Lack of insurance linked to advanced stage cervical cancer

July 19, 2012

A large national sample of women diagnosed with cervical cancer between 2000 and 2007 finds lack of insurance was second only to age as the strongest predictor of late stage at diagnosis, a gap the authors say is likely attributable to lack of screening.

The estimates that 12,170 women will be diagnosed with and 4,220 women will die from the disease in 2012. Although incidence and mortality from cervical cancer have declined dramatically since the introduction of the , one in three cervical is diagnosed only after the cancer has spread to nearby organs and one in ten is diagnosed only after the disease has spread to distant organs (35% and 11% respectively). Prognosis is strongly related to stage: the 5-year relative survival rate is 91.2% for patients with localized disease, but only 57.8% for patients with regional disease and 17.0% for those with distant disease.

Socioeconomic status, race, marital status, and geographic location have all been identified as factors related to late stage at diagnosis among cervical cancer patients. Previous studies also documented age as a significant predictor of advanced stage, although the effects of age and also of , which are two of the strongest predictors of cervical cancer screening, had not been studied together prior to the current study.

For the current study, which appears early online in the , researchers led by Stacey Fedewa, MPH reviewed the association between late stage (stage III/IV) cervical cancer and both insurance and age, with adjustment for race/ethnicity and other sociodemographic and clinical factors on 69,739 women diagnosed with between 2000 and 2007 from the National Cancer Database.

More than half (55.5%) of privately insured cervical cancer patients in the observed population were at stage I at diagnosis, compared to 40.2% of Medicaid recipients, and 36.4% of uninsured patients. Meanwhile, 24.03% of privately insured women, 34.51% of those with Medicaid, and 35.22% of those without insurance were diagnosed with advanced disease, described as stages III and IV. Advanced stage also increased with age; the adjusted relative risk among women ≥35 years of age was 1.25 to 2.5 that of women 21-34 years.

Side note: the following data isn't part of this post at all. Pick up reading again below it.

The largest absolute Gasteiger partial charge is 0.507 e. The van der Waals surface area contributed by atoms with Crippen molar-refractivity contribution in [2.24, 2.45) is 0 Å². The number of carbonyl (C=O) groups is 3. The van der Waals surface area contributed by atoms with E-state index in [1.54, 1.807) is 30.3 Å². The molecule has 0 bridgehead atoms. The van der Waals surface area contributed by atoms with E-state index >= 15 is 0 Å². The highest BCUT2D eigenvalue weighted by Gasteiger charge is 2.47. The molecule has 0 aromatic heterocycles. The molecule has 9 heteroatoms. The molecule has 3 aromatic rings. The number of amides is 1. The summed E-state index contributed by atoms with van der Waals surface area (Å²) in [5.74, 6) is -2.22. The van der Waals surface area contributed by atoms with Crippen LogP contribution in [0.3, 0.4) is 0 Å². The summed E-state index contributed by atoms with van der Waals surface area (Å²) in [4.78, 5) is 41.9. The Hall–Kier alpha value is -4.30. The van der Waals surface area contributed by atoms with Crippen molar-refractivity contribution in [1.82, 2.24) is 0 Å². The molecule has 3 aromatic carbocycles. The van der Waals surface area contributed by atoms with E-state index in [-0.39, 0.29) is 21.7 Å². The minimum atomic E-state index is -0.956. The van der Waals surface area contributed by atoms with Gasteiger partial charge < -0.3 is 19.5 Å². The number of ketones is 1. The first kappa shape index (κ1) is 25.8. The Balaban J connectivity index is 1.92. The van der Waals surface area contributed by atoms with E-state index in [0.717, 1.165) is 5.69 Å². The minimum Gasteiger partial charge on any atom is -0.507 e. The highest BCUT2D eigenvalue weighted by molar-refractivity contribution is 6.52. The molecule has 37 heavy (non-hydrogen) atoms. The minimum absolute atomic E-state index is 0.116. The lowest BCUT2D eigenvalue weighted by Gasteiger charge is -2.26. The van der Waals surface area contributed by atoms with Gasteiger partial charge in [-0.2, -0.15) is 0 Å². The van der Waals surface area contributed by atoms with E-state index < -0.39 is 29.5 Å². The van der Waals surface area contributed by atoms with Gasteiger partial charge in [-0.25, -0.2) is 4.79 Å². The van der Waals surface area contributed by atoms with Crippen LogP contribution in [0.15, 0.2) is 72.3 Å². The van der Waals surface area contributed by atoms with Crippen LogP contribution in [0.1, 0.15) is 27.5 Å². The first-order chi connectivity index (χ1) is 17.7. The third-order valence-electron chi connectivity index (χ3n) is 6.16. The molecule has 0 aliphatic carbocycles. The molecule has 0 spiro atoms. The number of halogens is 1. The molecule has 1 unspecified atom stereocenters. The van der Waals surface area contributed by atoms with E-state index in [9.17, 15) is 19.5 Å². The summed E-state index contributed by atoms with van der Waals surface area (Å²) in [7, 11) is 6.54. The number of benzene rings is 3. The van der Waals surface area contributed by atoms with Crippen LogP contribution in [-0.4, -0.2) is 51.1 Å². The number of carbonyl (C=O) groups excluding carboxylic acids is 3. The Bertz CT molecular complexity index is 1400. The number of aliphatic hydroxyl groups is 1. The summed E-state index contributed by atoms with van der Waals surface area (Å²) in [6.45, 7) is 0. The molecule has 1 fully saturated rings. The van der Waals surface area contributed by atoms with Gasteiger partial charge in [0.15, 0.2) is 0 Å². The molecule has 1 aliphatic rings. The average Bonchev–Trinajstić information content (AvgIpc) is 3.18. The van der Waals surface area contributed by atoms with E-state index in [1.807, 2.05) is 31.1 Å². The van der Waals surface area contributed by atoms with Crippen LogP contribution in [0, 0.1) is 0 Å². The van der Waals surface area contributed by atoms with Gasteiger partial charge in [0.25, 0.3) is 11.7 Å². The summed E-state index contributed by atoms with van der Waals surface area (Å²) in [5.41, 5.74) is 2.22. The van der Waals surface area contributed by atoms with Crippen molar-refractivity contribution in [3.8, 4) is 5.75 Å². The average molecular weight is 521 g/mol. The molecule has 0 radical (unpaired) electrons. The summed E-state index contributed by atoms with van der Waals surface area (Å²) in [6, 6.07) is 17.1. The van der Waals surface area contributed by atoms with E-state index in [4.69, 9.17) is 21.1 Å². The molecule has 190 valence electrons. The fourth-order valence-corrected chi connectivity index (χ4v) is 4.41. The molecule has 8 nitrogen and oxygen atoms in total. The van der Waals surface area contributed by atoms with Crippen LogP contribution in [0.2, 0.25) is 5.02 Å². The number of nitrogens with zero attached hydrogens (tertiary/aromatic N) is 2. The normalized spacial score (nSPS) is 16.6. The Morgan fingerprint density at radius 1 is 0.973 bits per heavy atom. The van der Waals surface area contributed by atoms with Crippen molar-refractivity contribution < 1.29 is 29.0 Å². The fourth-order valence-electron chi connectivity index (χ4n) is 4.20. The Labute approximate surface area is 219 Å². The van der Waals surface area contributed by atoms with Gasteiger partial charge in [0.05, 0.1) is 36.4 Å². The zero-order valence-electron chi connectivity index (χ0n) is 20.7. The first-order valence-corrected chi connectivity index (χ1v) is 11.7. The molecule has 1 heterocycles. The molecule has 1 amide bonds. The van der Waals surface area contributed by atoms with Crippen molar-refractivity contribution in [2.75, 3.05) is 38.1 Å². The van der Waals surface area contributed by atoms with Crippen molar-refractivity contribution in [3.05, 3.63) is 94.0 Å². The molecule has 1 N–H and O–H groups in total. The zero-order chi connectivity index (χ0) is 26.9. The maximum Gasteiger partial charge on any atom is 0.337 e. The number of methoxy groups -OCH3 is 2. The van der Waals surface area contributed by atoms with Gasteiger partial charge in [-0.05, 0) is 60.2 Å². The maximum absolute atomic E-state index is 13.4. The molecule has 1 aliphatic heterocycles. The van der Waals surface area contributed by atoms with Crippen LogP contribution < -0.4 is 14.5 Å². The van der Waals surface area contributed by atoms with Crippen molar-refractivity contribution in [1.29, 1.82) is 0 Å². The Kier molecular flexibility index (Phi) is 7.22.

"Late stage at diagnosis is likely attributable to underscreening," write the authors. They conclude: "Advanced-stage disease leads not only to poorer quality of life and greater morbidity, but often to higher treatment costs as well. Screening should be made accessible and affordable for all women for whom it is recommended, especially for those at higher risk of advanced-stage disease, such as middle-aged women, Medicaid recipients, and uninsured ."

Explore further: Age affects risk of being diagnosed with cancer at advanced stage

More information: "Association of Insurance Status and Age with Cervical Cancer Stage at Diagnosis: National Cancer Database, 2000-2007," Fedewa et al. Am J Public Health. Published online ahead of print July 19, 2012: e1–e9. doi:10.2105/AJPH.2011.300532

Related Stories

Age affects risk of being diagnosed with cancer at advanced stage

March 2, 2012
Older women with breast cancer face a higher risk of being diagnosed with the disease at a late stage, while the risk of an advanced stage diagnosis of lung cancer decreases with age, a new study shows today.

Regular smear tests boost chances of cure from 66 percent to 92 percent

March 2, 2012
Women can boost their chances of surviving cervical cancer substantially through regular cervical screening, claims a research paper published today in the British Medical Journal.

New study identifies pockets of high cervical cancer rates in North Carolina

March 12, 2012
A study of cervical cancer incidence and mortality in North Carolina has revealed areas where rates are unusually high.

Recommended for you

Researchers identify gene variants linked to a high-risk children's cancer

September 25, 2017
Pediatric researchers investigating the childhood cancer neuroblastoma have identified common gene variants that raise the risk of an aggressive form of that disease. The discovery may assist doctors in better diagnosing ...

Prostaglandin E1 inhibits leukemia stem cells

September 25, 2017
Two drugs, already approved for safe use in people, may be able to improve therapy for chronic myeloid leukemia (CML), a blood cancer that affects myeloid cells, according to results from a University of Iowa study in mice.

Cancer vaccines need to target T cells that can persist in the long fight against cancer

September 25, 2017
Cancer vaccines may need to better target T cells that can hold up to the long fight against cancer, scientists report.

Lung cancer treatment could be having negative health effect on hearts

September 25, 2017
Radiotherapy treatment for lung cancer could have a negative effect on the health of your heart new research has found.

MRI contrast agent locates and distinguishes aggressive from slow-growing breast cancer

September 25, 2017
A new magnetic resonance imaging (MRI) contrast agent being tested by researchers at Case Western Reserve University not only pinpoints breast cancers at early stages but differentiates between aggressive and slow-growing ...

Alternative splicing, an important mechanism for cancer

September 22, 2017
Cancer, which is one of the leading causes of death worldwide, arises from the disruption of essential mechanisms of the normal cell life cycle, such as replication control, DNA repair and cell death. Thanks to the advances ...

0 comments

Please sign in to add a comment. Registration is free, and takes less than a minute. Read more

Click here to reset your password.
Sign in to get notified via email when new comments are made.